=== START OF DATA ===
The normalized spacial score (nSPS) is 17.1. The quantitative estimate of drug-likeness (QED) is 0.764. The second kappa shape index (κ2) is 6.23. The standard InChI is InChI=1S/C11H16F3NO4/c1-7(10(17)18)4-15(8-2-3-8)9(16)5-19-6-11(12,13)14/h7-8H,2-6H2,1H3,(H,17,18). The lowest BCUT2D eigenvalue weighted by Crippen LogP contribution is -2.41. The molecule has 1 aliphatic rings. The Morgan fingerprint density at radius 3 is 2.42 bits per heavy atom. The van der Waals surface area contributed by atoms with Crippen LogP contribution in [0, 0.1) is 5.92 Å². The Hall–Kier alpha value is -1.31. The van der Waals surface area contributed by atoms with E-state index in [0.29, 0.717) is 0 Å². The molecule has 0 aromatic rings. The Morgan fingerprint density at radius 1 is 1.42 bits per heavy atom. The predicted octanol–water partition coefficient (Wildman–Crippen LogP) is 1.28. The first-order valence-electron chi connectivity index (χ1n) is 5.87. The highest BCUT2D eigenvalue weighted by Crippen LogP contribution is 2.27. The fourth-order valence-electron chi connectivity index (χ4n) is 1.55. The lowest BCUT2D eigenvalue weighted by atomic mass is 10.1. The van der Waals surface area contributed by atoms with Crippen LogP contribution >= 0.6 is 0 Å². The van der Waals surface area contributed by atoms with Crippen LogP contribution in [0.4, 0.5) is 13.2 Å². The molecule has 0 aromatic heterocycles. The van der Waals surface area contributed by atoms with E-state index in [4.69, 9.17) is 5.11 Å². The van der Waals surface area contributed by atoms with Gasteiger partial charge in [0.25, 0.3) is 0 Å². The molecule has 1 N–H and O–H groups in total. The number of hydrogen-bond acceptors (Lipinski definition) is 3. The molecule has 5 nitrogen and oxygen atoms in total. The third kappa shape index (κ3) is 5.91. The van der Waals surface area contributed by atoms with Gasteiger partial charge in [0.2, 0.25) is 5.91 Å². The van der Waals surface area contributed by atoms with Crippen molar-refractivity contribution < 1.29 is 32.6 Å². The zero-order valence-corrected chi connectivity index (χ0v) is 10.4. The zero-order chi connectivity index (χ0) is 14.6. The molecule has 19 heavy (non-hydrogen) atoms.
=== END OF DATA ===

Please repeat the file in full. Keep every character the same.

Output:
The normalized spacial score (nSPS) is 17.1. The quantitative estimate of drug-likeness (QED) is 0.764. The second kappa shape index (κ2) is 6.23. The standard InChI is InChI=1S/C11H16F3NO4/c1-7(10(17)18)4-15(8-2-3-8)9(16)5-19-6-11(12,13)14/h7-8H,2-6H2,1H3,(H,17,18). The lowest BCUT2D eigenvalue weighted by Crippen LogP contribution is -2.41. The molecule has 1 aliphatic rings. The Morgan fingerprint density at radius 3 is 2.42 bits per heavy atom. The van der Waals surface area contributed by atoms with Crippen LogP contribution in [0, 0.1) is 5.92 Å². The Hall–Kier alpha value is -1.31. The van der Waals surface area contributed by atoms with E-state index in [0.29, 0.717) is 0 Å². The molecule has 0 aromatic rings. The Morgan fingerprint density at radius 1 is 1.42 bits per heavy atom. The predicted octanol–water partition coefficient (Wildman–Crippen LogP) is 1.28. The first-order valence-electron chi connectivity index (χ1n) is 5.87. The highest BCUT2D eigenvalue weighted by Crippen LogP contribution is 2.27. The fourth-order valence-electron chi connectivity index (χ4n) is 1.55. The lowest BCUT2D eigenvalue weighted by atomic mass is 10.1. The van der Waals surface area contributed by atoms with Crippen LogP contribution >= 0.6 is 0 Å². The van der Waals surface area contributed by atoms with Crippen LogP contribution in [0.4, 0.5) is 13.2 Å². The molecule has 0 aromatic heterocycles. The van der Waals surface area contributed by atoms with E-state index in [4.69, 9.17) is 5.11 Å². The van der Waals surface area contributed by atoms with Gasteiger partial charge in [0.25, 0.3) is 0 Å². The molecule has 1 N–H and O–H groups in total. The number of hydrogen-bond acceptors (Lipinski definition) is 3. The molecule has 5 nitrogen and oxygen atoms in total. The third kappa shape index (κ3) is 5.91. The van der Waals surface area contributed by atoms with Gasteiger partial charge in [0.2, 0.25) is 5.91 Å². The van der Waals surface area contributed by atoms with Crippen molar-refractivity contribution < 1.29 is 32.6 Å². The zero-order valence-corrected chi connectivity index (χ0v) is 10.4. The zero-order chi connectivity index (χ0) is 14.6. The molecule has 19 heavy (non-hydrogen) atoms.